NEW YORK (
(DVAX - Get Report)
has an FDA approval decision date of Feb. 24 for its hepatitis B vaccine Heplisav. Last November, Dynavax shares were cut in half due to a mixed vote from an FDA advisory panel. I wrote about this panel and
paired it with an interesting option trade
Since then, Dynavax shares have climbed to $3, a 40% increase, yet still trade under last year's highs in the $5 range. If FDA approves Heplisav, I expect the shares to trade at least above $4. To trade the FDA approval from a bullish perspective, a potentially profitable options trade using is to do the following:
Buy 10 MAR 2.50 strike Calls at $1.00 = $1,000 Debit
This opening trade is fairly straight forward as we are simply buying in-the-money Calls. The total risk at this point is the amount paid for the Calls, or in the example, $1,000. I chose the Calls over buying the shares outright simply due to risk management. If the company receives a Complete Response Letter (i.e. the FDA does not approve Heplisav), I expect the shares to drop below $1.50. (Dynavax has about 75 cents per share in cash. Buying the shares could represent more risk as the downside of owning 1,000 shares at $3.00 could expose me to at least $500 in additional losses compared to the losses on the Calls, which is capped at the amount of the debit, or $1,000.
This trade includes a lot of optionality, or ways to adjust the original position due to changes in the share price. If the shares run up into Feb. 24 decision date, I maintain the option to sell the Calls at a profit. An alternative, risk-reducing trade that maintains some upside under this scenario would be to do the following:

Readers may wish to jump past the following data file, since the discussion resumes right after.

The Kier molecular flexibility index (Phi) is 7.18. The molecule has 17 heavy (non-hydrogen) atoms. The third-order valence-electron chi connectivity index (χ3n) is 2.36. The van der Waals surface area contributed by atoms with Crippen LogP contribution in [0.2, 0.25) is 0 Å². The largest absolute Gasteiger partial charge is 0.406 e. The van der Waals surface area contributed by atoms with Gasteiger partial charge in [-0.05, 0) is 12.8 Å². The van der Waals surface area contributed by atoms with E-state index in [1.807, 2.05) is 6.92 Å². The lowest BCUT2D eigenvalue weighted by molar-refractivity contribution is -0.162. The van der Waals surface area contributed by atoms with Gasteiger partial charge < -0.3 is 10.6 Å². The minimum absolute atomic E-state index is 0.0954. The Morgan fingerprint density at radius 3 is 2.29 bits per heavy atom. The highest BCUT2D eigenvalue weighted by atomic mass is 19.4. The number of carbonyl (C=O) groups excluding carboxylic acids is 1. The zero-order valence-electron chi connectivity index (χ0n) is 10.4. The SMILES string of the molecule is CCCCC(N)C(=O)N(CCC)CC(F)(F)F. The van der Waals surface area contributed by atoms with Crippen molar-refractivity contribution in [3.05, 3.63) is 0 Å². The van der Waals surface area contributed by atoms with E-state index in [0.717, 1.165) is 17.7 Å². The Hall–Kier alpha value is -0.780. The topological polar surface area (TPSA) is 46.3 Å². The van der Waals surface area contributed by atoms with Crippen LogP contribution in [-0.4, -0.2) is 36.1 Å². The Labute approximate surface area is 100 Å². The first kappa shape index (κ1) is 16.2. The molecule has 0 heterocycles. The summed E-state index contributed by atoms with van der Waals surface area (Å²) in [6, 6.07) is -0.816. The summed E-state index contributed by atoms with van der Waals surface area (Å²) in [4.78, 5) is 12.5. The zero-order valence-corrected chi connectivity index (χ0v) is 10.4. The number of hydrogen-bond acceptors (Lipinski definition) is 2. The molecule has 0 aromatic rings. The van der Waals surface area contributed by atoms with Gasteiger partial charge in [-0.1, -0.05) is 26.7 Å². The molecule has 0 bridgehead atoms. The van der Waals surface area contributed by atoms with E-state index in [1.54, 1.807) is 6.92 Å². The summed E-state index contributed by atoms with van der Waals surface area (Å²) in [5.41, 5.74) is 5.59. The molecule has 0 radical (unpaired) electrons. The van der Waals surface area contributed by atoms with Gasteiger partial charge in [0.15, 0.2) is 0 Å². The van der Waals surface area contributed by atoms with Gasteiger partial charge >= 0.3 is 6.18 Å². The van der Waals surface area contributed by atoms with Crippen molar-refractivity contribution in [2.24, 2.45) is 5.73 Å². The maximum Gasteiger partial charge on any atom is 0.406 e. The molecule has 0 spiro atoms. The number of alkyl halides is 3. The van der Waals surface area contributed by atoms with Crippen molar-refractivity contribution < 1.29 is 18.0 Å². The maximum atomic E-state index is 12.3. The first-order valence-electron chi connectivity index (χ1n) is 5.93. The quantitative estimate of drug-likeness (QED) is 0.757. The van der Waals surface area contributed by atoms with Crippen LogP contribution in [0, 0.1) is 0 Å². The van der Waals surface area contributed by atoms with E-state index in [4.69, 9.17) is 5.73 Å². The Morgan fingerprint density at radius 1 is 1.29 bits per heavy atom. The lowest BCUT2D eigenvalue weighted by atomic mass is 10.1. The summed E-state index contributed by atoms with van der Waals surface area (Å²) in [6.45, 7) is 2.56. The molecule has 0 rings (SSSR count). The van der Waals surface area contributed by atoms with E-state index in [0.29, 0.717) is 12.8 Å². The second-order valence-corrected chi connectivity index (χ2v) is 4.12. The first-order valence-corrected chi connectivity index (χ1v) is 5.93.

Assume a pre-FDA decision run up in Dynavax to $3.75 per share -- not overly aggressive as the shares recently traded as high as $3.50.
(Still holding) 10 MAR 2.50 Calls at $1.00 = $1,000
Sell 20 MAR 5 strike Calls at $0.50 = $(1,000)
Buy 10 MAR 6 strike Calls at $0.30 = $300
(Adjusted P&L) = $300 Debit
Here's the Risk P&L Diagram for this trade:
With this adjustment, total risk in the position is decreased from $1,000 to $300. Despite this reduction in risk, we still maintain upside in the position. Maximum profit is $2,200 if the shares trade to $5 by expiration. If they trade at any point above $6, maximum profit is $1,200. If DVAX receives a Conplete Response Letter and the shares crash to below $1.50, we only lose $300.
Pelz has no position in Dynavax.
To learn more about using options to trade biotech catalysts, check out Tony Pelz's book,
The Biotech Trader Handbook.